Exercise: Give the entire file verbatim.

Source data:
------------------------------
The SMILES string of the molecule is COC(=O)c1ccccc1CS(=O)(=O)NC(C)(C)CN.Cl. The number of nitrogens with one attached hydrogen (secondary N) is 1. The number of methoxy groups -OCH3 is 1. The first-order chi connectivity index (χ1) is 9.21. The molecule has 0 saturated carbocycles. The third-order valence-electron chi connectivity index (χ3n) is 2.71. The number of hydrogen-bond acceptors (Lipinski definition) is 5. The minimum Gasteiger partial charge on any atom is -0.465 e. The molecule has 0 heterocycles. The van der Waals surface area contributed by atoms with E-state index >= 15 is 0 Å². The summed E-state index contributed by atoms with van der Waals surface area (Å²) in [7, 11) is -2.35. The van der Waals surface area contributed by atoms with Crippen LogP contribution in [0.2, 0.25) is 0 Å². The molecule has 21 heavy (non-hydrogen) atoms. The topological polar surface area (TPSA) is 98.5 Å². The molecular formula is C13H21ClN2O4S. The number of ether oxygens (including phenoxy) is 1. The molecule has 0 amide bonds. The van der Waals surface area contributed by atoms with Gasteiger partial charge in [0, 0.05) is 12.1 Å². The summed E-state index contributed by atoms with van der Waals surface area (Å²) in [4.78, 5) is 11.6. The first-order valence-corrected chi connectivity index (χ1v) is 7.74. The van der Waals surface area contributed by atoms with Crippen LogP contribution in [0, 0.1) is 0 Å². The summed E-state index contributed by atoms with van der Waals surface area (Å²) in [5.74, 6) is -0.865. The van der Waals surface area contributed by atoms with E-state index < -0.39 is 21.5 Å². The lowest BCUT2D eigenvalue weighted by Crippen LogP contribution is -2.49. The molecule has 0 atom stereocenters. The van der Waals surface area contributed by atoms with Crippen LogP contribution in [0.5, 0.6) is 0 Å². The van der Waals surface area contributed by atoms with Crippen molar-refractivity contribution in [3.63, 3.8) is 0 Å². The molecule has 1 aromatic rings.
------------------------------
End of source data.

The SMILES string of the molecule is COC(=O)c1ccccc1CS(=O)(=O)NC(C)(C)CN.Cl. The number of nitrogens with one attached hydrogen (secondary N) is 1. The number of methoxy groups -OCH3 is 1. The first-order chi connectivity index (χ1) is 9.21. The molecule has 0 saturated carbocycles. The third-order valence-electron chi connectivity index (χ3n) is 2.71. The number of hydrogen-bond acceptors (Lipinski definition) is 5. The minimum Gasteiger partial charge on any atom is -0.465 e. The molecule has 0 heterocycles. The van der Waals surface area contributed by atoms with E-state index >= 15 is 0 Å². The summed E-state index contributed by atoms with van der Waals surface area (Å²) in [7, 11) is -2.35. The van der Waals surface area contributed by atoms with Crippen LogP contribution in [0.2, 0.25) is 0 Å². The molecule has 21 heavy (non-hydrogen) atoms. The topological polar surface area (TPSA) is 98.5 Å². The molecular formula is C13H21ClN2O4S. The number of ether oxygens (including phenoxy) is 1. The molecule has 0 amide bonds. The van der Waals surface area contributed by atoms with Gasteiger partial charge in [0, 0.05) is 12.1 Å². The summed E-state index contributed by atoms with van der Waals surface area (Å²) in [4.78, 5) is 11.6. The first-order valence-corrected chi connectivity index (χ1v) is 7.74. The van der Waals surface area contributed by atoms with Crippen LogP contribution in [0, 0.1) is 0 Å². The summed E-state index contributed by atoms with van der Waals surface area (Å²) in [5.74, 6) is -0.865. The van der Waals surface area contributed by atoms with E-state index < -0.39 is 21.5 Å². The lowest BCUT2D eigenvalue weighted by Crippen LogP contribution is -2.49. The molecule has 0 atom stereocenters. The van der Waals surface area contributed by atoms with Crippen LogP contribution in [0.5, 0.6) is 0 Å². The van der Waals surface area contributed by atoms with Crippen molar-refractivity contribution in [3.63, 3.8) is 0 Å². The molecule has 1 aromatic rings.